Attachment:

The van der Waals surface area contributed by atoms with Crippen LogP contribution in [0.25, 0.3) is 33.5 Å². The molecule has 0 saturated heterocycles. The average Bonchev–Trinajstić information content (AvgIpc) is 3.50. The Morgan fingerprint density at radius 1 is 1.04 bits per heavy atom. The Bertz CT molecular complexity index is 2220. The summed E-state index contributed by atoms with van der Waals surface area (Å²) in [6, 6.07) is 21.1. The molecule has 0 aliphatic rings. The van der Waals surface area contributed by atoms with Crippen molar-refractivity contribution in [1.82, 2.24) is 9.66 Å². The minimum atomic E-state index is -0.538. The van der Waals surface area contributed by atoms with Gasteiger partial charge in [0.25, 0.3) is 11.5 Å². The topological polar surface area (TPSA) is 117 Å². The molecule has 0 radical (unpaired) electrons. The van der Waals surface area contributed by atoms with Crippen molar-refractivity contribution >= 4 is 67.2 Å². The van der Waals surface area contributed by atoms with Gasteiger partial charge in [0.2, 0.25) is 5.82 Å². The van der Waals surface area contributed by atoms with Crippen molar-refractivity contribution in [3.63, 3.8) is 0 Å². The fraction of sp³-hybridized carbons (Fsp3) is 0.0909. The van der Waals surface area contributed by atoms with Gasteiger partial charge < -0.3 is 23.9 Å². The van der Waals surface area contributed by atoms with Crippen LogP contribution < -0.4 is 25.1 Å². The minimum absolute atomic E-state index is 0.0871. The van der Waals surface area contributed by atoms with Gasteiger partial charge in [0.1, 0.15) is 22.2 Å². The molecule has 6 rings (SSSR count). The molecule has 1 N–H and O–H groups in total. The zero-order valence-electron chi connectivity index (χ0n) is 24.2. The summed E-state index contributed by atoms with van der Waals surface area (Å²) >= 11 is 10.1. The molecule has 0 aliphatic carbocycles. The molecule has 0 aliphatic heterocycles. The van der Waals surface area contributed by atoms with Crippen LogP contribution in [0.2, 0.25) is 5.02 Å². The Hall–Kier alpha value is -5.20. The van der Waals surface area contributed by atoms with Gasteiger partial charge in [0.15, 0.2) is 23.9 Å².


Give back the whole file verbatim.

The van der Waals surface area contributed by atoms with Crippen LogP contribution in [0.25, 0.3) is 33.5 Å². The molecule has 0 saturated heterocycles. The average Bonchev–Trinajstić information content (AvgIpc) is 3.50. The Morgan fingerprint density at radius 1 is 1.04 bits per heavy atom. The Bertz CT molecular complexity index is 2220. The summed E-state index contributed by atoms with van der Waals surface area (Å²) in [6, 6.07) is 21.1. The molecule has 0 aliphatic rings. The van der Waals surface area contributed by atoms with Crippen molar-refractivity contribution in [1.82, 2.24) is 9.66 Å². The minimum atomic E-state index is -0.538. The van der Waals surface area contributed by atoms with Gasteiger partial charge in [0.25, 0.3) is 11.5 Å². The topological polar surface area (TPSA) is 117 Å². The molecule has 0 radical (unpaired) electrons. The van der Waals surface area contributed by atoms with Crippen molar-refractivity contribution >= 4 is 67.2 Å². The van der Waals surface area contributed by atoms with Gasteiger partial charge in [0.2, 0.25) is 5.82 Å². The van der Waals surface area contributed by atoms with Crippen molar-refractivity contribution in [3.63, 3.8) is 0 Å². The fraction of sp³-hybridized carbons (Fsp3) is 0.0909. The van der Waals surface area contributed by atoms with Gasteiger partial charge < -0.3 is 23.9 Å². The van der Waals surface area contributed by atoms with Crippen LogP contribution < -0.4 is 25.1 Å². The minimum absolute atomic E-state index is 0.0871. The van der Waals surface area contributed by atoms with Gasteiger partial charge in [0.1, 0.15) is 22.2 Å². The molecule has 6 rings (SSSR count). The molecule has 1 N–H and O–H groups in total. The zero-order valence-electron chi connectivity index (χ0n) is 24.2. The summed E-state index contributed by atoms with van der Waals surface area (Å²) >= 11 is 10.1. The molecule has 0 aliphatic carbocycles. The molecule has 0 aliphatic heterocycles. The van der Waals surface area contributed by atoms with Crippen LogP contribution in [0.2, 0.25) is 5.02 Å². The Hall–Kier alpha value is -5.20. The van der Waals surface area contributed by atoms with Gasteiger partial charge in [0.15, 0.2) is 23.9 Å².